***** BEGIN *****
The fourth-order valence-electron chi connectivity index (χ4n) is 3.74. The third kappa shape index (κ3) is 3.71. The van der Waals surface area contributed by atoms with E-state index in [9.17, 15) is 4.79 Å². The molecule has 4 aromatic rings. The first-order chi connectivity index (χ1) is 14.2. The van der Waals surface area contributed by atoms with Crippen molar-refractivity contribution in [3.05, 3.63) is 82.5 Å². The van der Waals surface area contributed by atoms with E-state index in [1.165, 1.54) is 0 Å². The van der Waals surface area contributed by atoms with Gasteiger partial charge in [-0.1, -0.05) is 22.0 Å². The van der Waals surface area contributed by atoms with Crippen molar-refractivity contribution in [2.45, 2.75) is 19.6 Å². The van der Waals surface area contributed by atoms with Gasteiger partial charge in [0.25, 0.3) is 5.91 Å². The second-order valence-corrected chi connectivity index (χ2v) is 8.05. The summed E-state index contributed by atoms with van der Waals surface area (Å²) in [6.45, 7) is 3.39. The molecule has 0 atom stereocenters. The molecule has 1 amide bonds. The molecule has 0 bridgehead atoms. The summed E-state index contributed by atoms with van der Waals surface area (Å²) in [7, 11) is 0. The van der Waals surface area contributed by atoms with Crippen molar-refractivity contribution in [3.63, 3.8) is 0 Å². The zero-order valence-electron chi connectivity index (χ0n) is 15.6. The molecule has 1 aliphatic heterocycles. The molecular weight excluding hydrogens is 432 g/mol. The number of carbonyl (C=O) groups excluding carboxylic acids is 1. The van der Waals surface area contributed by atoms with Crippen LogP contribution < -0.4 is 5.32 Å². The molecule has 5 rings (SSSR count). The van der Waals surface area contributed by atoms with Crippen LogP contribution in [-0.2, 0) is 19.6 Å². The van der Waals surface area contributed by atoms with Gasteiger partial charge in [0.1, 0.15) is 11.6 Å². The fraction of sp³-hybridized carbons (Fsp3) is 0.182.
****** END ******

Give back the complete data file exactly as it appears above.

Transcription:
The fourth-order valence-electron chi connectivity index (χ4n) is 3.74. The third kappa shape index (κ3) is 3.71. The van der Waals surface area contributed by atoms with E-state index in [9.17, 15) is 4.79 Å². The molecule has 4 aromatic rings. The first-order chi connectivity index (χ1) is 14.2. The van der Waals surface area contributed by atoms with Crippen molar-refractivity contribution in [3.05, 3.63) is 82.5 Å². The van der Waals surface area contributed by atoms with E-state index in [1.165, 1.54) is 0 Å². The van der Waals surface area contributed by atoms with Gasteiger partial charge in [-0.1, -0.05) is 22.0 Å². The van der Waals surface area contributed by atoms with Crippen molar-refractivity contribution in [2.45, 2.75) is 19.6 Å². The van der Waals surface area contributed by atoms with Gasteiger partial charge in [0.25, 0.3) is 5.91 Å². The second-order valence-corrected chi connectivity index (χ2v) is 8.05. The summed E-state index contributed by atoms with van der Waals surface area (Å²) in [6.45, 7) is 3.39. The molecule has 0 atom stereocenters. The molecule has 1 amide bonds. The molecule has 0 bridgehead atoms. The summed E-state index contributed by atoms with van der Waals surface area (Å²) in [7, 11) is 0. The van der Waals surface area contributed by atoms with Crippen molar-refractivity contribution in [3.63, 3.8) is 0 Å². The zero-order valence-electron chi connectivity index (χ0n) is 15.6. The molecule has 1 aliphatic heterocycles. The molecular weight excluding hydrogens is 432 g/mol. The number of carbonyl (C=O) groups excluding carboxylic acids is 1. The van der Waals surface area contributed by atoms with Crippen LogP contribution < -0.4 is 5.32 Å². The molecule has 5 rings (SSSR count). The van der Waals surface area contributed by atoms with Crippen LogP contribution in [-0.2, 0) is 19.6 Å². The van der Waals surface area contributed by atoms with Gasteiger partial charge in [0.1, 0.15) is 11.6 Å². The fraction of sp³-hybridized carbons (Fsp3) is 0.182.